Friday, September 24, 2010
Says Mike Edison, author of the memoir I Have Fun Everywhere I Go, former High Times publisher, editor at Screw, etc., about his Banned Book Party: “Beyond the traditional prudishness of America, we are constantly facing new kinds of more insidious censorship born out of media conglomeration and new intellectual pathologies, like the concept of ‘net neutrality.’ We are going to attack all of that, plus I get to read some really filthy poetry with a bongo player. It’s my kind of party.”
Live soundtrack by the Space Liberation Pocket Arkestra, featuring BOB BERT (ex-Sonic Youth, Pussy Galore, etc) and MICKEY FINN (Boss Hog).
Joining the party this year will be very special guests, HERALD PRICE FAHRINGER, the pre-eminent free speech attorney who has spent a career fighting for the First Amendment, defending free speech warriors such as LARRY FLYNT, and going toe-to-toe with the enemies of free expression, most notably former mayor RUDOLPH GIULIANI in the Battle of Times Square; and publishing avatar RICHARD NASH, named by the Utne Reader this year as one of Fifty Visionaries Changing Your World.
Housing Works Bookstore Café
126 Crosby Street, New York, NY 10012 Tel: 212-334-3324
Wed, September 29th, 7 pm FREE
Thursday, September 23, 2010
Sunday, September 19, 2010
The experts all agree: Josh Alan Friedman’s autobiographical novel Black Cracker (Wyatt Doyle Books, 2010) offers up some of the funniest lit to appear in recent history. The Hound called it “a cultural tell-all that will leave you howling.” Author Joe Bonomo noted that it’s “a very funny and closely observed book about growing up as an outsider — in Friedman’s case as the only white kid in an all-black school in Glen Cove, New York in the mid-1960s.”
Bonomo’s thumbnail synopsis gets to the source of all the comedy in Black Cracker, namely, the protag’s own outsider status and the wonders and conflicts--cultural, economic, historical, & racial--that ensue. Read on as a grade school version of the author, known to his schoolmates as Jock, discovers the bastardized local kidspeak for Aunt Jemimah: Hecha Momma. Bear witness to the nightmarish lesson, delivered at the hands of a brood of drunken black women, that, contrary to delusion, Jock is not just very light-skinned negro. What’s not funny about being the lone, white, Jewish kid enrolled in the last segregated school in the New York area?
Tuesday, September 14, 2010
Today the GS offers a couple of Jimmy Reed instrumental bookends, reproduced here in glorious Scratch-o-Phonic sound. We spare no expense here to achieve the hi-est of hi-fi. Vee-Jay records released "Odds & Ends" in Oct. 1958, as the b-side to the R&B chart-climber "I'm Gonna Get My Baby." As you listen to this one you might ask who's playing that freaky fiddle? Sugarcane Harris? Papa John Creach? Research reveals that it was played by a one Remo Biondi of the Chicago Philharmonic Orchestra.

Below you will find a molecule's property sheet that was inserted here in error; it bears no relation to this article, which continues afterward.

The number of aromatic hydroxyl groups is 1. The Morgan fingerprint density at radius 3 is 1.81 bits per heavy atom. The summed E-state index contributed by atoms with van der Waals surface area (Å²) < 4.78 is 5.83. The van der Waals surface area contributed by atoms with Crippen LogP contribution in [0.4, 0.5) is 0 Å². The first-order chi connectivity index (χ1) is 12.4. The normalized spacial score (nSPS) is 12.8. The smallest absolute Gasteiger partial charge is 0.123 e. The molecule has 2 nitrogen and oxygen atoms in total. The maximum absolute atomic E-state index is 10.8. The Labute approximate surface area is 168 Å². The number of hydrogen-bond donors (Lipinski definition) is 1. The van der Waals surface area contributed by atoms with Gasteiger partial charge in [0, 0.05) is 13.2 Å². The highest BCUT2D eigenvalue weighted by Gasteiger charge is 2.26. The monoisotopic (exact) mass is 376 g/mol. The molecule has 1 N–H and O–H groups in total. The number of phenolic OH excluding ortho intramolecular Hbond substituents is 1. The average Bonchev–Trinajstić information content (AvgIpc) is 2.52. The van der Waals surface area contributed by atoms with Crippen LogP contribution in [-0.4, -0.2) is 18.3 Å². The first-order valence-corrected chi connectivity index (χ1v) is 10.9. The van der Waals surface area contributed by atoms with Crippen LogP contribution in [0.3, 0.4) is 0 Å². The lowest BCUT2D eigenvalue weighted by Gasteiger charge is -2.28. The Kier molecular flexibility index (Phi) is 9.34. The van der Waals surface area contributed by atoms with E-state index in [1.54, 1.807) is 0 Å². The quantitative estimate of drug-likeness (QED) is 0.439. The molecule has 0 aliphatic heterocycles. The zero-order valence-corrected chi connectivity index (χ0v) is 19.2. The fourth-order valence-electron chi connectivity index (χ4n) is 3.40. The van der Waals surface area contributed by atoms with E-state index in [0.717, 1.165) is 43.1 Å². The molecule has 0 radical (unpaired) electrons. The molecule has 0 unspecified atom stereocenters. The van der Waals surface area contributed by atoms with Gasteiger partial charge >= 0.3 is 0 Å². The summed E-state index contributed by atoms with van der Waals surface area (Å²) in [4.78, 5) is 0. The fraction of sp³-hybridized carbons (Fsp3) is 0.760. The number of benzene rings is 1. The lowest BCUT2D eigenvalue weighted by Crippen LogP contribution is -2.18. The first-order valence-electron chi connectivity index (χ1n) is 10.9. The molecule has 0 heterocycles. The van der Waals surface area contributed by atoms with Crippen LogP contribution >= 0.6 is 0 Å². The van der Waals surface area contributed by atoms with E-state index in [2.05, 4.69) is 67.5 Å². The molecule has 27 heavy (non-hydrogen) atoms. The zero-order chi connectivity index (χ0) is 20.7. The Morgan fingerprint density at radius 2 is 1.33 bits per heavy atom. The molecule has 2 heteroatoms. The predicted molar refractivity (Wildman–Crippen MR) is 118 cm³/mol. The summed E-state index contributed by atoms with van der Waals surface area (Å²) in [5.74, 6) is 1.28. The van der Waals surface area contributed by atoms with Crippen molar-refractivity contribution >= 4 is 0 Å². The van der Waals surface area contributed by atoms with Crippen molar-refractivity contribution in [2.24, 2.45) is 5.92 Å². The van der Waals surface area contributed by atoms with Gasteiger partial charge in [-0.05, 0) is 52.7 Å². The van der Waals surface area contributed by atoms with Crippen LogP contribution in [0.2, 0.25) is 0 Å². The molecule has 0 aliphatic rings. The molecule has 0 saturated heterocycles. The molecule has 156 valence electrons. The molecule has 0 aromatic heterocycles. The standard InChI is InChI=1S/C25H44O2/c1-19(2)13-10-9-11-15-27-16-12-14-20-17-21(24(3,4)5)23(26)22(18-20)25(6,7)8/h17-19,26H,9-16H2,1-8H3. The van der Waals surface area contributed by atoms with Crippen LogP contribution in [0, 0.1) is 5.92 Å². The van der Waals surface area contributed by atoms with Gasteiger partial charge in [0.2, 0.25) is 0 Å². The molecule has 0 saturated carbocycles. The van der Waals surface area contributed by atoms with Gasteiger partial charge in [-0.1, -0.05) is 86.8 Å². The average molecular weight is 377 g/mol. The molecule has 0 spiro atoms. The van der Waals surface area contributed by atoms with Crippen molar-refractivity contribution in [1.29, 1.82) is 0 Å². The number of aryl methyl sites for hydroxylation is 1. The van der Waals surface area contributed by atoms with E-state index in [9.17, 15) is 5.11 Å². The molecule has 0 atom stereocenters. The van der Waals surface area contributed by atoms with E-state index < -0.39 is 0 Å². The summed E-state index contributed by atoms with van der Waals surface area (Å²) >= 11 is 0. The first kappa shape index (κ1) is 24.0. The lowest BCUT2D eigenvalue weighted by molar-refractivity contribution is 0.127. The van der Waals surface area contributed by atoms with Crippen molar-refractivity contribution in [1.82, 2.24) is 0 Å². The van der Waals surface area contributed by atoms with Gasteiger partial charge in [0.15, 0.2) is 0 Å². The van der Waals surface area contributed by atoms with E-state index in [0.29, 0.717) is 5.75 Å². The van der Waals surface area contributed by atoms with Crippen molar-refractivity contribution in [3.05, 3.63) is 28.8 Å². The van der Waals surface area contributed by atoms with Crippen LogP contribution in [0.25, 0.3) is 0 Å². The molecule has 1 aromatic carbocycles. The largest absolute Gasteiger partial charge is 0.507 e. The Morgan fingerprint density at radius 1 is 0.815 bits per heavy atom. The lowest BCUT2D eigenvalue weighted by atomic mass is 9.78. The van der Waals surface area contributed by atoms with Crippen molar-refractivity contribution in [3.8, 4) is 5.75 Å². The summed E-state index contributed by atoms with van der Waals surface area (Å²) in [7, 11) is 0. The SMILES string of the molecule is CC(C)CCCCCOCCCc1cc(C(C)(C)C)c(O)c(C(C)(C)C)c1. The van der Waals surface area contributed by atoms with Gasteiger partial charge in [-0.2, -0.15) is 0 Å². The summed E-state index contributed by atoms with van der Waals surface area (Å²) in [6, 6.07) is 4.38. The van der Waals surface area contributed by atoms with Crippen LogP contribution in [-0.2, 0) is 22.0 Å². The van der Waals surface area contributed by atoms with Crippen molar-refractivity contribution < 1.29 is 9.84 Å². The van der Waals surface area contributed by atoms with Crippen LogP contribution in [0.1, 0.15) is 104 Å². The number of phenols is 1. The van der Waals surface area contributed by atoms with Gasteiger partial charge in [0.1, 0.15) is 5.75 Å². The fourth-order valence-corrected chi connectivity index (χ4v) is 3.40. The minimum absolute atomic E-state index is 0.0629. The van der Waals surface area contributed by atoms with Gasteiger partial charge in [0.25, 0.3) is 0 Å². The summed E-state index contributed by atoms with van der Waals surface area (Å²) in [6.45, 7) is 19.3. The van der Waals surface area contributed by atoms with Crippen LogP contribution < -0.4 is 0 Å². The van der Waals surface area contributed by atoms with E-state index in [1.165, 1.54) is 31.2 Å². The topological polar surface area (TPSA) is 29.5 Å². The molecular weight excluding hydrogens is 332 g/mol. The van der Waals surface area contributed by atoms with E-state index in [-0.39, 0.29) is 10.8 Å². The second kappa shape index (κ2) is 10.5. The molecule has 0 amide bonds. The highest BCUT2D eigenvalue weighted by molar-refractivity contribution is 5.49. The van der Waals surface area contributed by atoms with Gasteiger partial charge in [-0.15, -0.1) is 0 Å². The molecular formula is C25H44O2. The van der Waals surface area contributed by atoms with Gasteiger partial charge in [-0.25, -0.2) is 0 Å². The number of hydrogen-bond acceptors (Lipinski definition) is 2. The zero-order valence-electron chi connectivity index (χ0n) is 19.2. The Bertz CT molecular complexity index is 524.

Later that same year, Billboard announced the release of another Jimmy Reed instrumental, "Ends & Odds": "Reed has two great blues sides that should gather lots of R&B coin, especially in the Southern markets. 'Ends & Odds' is the natural follow-up to his previous click 'Odds & Ends'."
Thursday, September 9, 2010
Sunday, September 5, 2010
The Rhythm Rebels. Carl Adams on the left. Note Adams' mangled pickin' claw and upside-down telecaster.
Tommy Blake: bastard child, juvenile delinquent, radio personality, gifted songwriter, drinker, and born loser: in his corpus gathered all the ingredients for great rockabilly.
Born Thomas LeVan Givens in Shreveport, LA--or was it Dallas? No one seems to know for sure--in 1931, the illegitimate son of an uncaring mother, Blake, as a youngster, took up the guitar, inspired by his love of country music. He quit school and joined the Marine Corps. He quickly left the Marine Corps. He then became a musician and itinerant radio personality, a career path usually overlooked by High School job fairs. Blake landed a regular spot on KRUS of Ruston, LA. Here Blake convinced rhythm guitarist Ed Dettenheim and another tragic talent, guitar wiz Carl Adams, together known as the Rhythm Rebels, to back him. Adams, it turned out, was oddly claw-fingered after a childhood shotgun accident. Said deformity, along with a love of amplifier volume, lent to Adams’ playing a certain craziness which had already been utilized by another Shreveport rocker, Dale Hawkins. Tommy Blake and the Rhythm Rebels were up and running, and made the rounds on the weekly live country & western radio broadcasts like the Louisiana Hayride and Hill Country Hoe-Down. Meanwhile Blake honed his songwriting skills, churning out nuggets like “Honky Tonk Mind” and “Ballad of a Broken Heart” which eventually became hits for Johnnies Horton and Cash, respectively.